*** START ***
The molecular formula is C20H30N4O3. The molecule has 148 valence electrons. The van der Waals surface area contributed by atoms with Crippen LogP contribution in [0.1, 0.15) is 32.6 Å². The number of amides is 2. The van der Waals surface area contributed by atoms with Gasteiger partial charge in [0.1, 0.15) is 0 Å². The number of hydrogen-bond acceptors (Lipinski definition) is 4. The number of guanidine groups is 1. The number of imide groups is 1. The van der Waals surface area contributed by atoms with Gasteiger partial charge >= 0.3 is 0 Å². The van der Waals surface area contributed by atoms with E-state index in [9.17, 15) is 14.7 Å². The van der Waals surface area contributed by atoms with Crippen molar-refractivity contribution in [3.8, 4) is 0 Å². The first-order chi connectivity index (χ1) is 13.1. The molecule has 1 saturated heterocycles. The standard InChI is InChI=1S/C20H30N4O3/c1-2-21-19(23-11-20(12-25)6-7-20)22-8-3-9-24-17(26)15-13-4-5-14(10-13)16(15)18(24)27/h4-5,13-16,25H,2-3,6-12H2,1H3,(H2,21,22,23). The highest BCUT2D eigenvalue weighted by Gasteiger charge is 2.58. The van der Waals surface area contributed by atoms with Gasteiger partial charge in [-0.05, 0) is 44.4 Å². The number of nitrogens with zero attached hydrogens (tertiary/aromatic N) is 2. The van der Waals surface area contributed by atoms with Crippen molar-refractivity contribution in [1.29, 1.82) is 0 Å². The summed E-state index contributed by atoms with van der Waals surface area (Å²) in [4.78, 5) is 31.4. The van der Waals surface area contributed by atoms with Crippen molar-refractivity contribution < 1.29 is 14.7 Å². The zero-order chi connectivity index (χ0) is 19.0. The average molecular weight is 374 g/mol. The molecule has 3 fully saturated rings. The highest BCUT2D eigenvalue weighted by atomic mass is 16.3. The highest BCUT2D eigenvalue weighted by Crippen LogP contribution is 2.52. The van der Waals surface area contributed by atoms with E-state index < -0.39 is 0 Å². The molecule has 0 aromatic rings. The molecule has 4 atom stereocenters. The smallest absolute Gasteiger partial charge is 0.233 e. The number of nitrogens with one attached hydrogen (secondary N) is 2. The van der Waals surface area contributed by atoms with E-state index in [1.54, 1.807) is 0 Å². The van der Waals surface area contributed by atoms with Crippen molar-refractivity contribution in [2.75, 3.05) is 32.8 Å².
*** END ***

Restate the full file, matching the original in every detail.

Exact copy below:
The molecular formula is C20H30N4O3. The molecule has 148 valence electrons. The van der Waals surface area contributed by atoms with Crippen LogP contribution in [0.1, 0.15) is 32.6 Å². The number of amides is 2. The van der Waals surface area contributed by atoms with Gasteiger partial charge in [0.1, 0.15) is 0 Å². The number of hydrogen-bond acceptors (Lipinski definition) is 4. The number of guanidine groups is 1. The number of imide groups is 1. The van der Waals surface area contributed by atoms with Gasteiger partial charge >= 0.3 is 0 Å². The van der Waals surface area contributed by atoms with E-state index in [9.17, 15) is 14.7 Å². The van der Waals surface area contributed by atoms with Crippen molar-refractivity contribution in [3.8, 4) is 0 Å². The first-order chi connectivity index (χ1) is 13.1. The molecule has 1 saturated heterocycles. The standard InChI is InChI=1S/C20H30N4O3/c1-2-21-19(23-11-20(12-25)6-7-20)22-8-3-9-24-17(26)15-13-4-5-14(10-13)16(15)18(24)27/h4-5,13-16,25H,2-3,6-12H2,1H3,(H2,21,22,23). The highest BCUT2D eigenvalue weighted by Gasteiger charge is 2.58. The van der Waals surface area contributed by atoms with Gasteiger partial charge in [-0.05, 0) is 44.4 Å². The number of nitrogens with zero attached hydrogens (tertiary/aromatic N) is 2. The van der Waals surface area contributed by atoms with Crippen molar-refractivity contribution in [1.29, 1.82) is 0 Å². The summed E-state index contributed by atoms with van der Waals surface area (Å²) in [4.78, 5) is 31.4. The van der Waals surface area contributed by atoms with Crippen molar-refractivity contribution < 1.29 is 14.7 Å². The zero-order chi connectivity index (χ0) is 19.0. The average molecular weight is 374 g/mol. The molecule has 3 fully saturated rings. The highest BCUT2D eigenvalue weighted by atomic mass is 16.3. The highest BCUT2D eigenvalue weighted by Crippen LogP contribution is 2.52. The van der Waals surface area contributed by atoms with E-state index < -0.39 is 0 Å². The molecule has 0 aromatic rings. The molecule has 4 atom stereocenters. The smallest absolute Gasteiger partial charge is 0.233 e. The number of nitrogens with one attached hydrogen (secondary N) is 2. The van der Waals surface area contributed by atoms with E-state index in [1.54, 1.807) is 0 Å². The van der Waals surface area contributed by atoms with Crippen molar-refractivity contribution in [2.75, 3.05) is 32.8 Å².